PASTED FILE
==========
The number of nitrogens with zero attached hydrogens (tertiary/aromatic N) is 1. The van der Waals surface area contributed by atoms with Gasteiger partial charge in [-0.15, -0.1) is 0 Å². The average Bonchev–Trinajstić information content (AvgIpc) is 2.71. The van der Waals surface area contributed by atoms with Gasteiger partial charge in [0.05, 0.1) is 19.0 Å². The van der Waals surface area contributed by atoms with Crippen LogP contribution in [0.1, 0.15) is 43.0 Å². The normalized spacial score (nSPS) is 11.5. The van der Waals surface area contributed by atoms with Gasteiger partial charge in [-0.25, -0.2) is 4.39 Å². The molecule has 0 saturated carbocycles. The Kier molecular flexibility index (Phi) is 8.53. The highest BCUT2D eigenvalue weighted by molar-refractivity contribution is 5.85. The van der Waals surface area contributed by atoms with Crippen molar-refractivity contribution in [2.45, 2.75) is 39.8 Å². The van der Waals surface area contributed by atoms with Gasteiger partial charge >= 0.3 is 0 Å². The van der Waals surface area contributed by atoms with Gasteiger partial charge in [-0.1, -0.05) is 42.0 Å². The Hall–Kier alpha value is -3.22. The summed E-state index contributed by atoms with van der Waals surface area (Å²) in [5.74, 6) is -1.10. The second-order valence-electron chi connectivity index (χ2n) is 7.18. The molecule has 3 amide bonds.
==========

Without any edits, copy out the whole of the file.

The number of nitrogens with zero attached hydrogens (tertiary/aromatic N) is 1. The van der Waals surface area contributed by atoms with Gasteiger partial charge in [-0.15, -0.1) is 0 Å². The average Bonchev–Trinajstić information content (AvgIpc) is 2.71. The van der Waals surface area contributed by atoms with Gasteiger partial charge in [0.05, 0.1) is 19.0 Å². The van der Waals surface area contributed by atoms with Crippen LogP contribution in [0.1, 0.15) is 43.0 Å². The normalized spacial score (nSPS) is 11.5. The van der Waals surface area contributed by atoms with Gasteiger partial charge in [-0.25, -0.2) is 4.39 Å². The molecule has 0 saturated carbocycles. The Kier molecular flexibility index (Phi) is 8.53. The highest BCUT2D eigenvalue weighted by molar-refractivity contribution is 5.85. The van der Waals surface area contributed by atoms with Crippen molar-refractivity contribution in [2.45, 2.75) is 39.8 Å². The van der Waals surface area contributed by atoms with Gasteiger partial charge >= 0.3 is 0 Å². The van der Waals surface area contributed by atoms with Gasteiger partial charge in [-0.1, -0.05) is 42.0 Å². The Hall–Kier alpha value is -3.22. The summed E-state index contributed by atoms with van der Waals surface area (Å²) in [5.74, 6) is -1.10. The second-order valence-electron chi connectivity index (χ2n) is 7.18. The molecule has 3 amide bonds.